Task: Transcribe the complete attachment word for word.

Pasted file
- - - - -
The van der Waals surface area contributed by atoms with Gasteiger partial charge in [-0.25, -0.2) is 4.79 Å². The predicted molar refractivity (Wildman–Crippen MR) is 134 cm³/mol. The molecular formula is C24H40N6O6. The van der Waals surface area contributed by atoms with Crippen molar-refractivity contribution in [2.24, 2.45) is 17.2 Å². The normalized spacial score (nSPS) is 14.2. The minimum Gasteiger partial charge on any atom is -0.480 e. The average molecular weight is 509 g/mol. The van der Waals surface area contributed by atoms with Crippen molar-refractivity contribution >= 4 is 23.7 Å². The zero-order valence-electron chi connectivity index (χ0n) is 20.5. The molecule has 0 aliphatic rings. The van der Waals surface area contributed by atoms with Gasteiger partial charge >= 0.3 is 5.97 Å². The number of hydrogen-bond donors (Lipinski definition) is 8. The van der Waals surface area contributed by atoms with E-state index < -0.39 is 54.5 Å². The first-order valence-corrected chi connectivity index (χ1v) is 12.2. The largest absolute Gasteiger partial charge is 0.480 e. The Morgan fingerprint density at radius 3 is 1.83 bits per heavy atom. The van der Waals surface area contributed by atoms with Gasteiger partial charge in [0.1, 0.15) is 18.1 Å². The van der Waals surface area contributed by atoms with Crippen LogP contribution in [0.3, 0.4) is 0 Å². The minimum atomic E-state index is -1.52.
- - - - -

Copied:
The van der Waals surface area contributed by atoms with Gasteiger partial charge in [-0.25, -0.2) is 4.79 Å². The predicted molar refractivity (Wildman–Crippen MR) is 134 cm³/mol. The molecular formula is C24H40N6O6. The van der Waals surface area contributed by atoms with Crippen molar-refractivity contribution in [2.24, 2.45) is 17.2 Å². The normalized spacial score (nSPS) is 14.2. The minimum Gasteiger partial charge on any atom is -0.480 e. The average molecular weight is 509 g/mol. The van der Waals surface area contributed by atoms with Crippen molar-refractivity contribution >= 4 is 23.7 Å². The zero-order valence-electron chi connectivity index (χ0n) is 20.5. The molecule has 0 aliphatic rings. The van der Waals surface area contributed by atoms with Gasteiger partial charge >= 0.3 is 5.97 Å². The number of hydrogen-bond donors (Lipinski definition) is 8. The van der Waals surface area contributed by atoms with E-state index < -0.39 is 54.5 Å². The first-order valence-corrected chi connectivity index (χ1v) is 12.2. The largest absolute Gasteiger partial charge is 0.480 e. The Morgan fingerprint density at radius 3 is 1.83 bits per heavy atom. The van der Waals surface area contributed by atoms with Gasteiger partial charge in [0.1, 0.15) is 18.1 Å². The van der Waals surface area contributed by atoms with Crippen LogP contribution in [0.3, 0.4) is 0 Å². The minimum atomic E-state index is -1.52.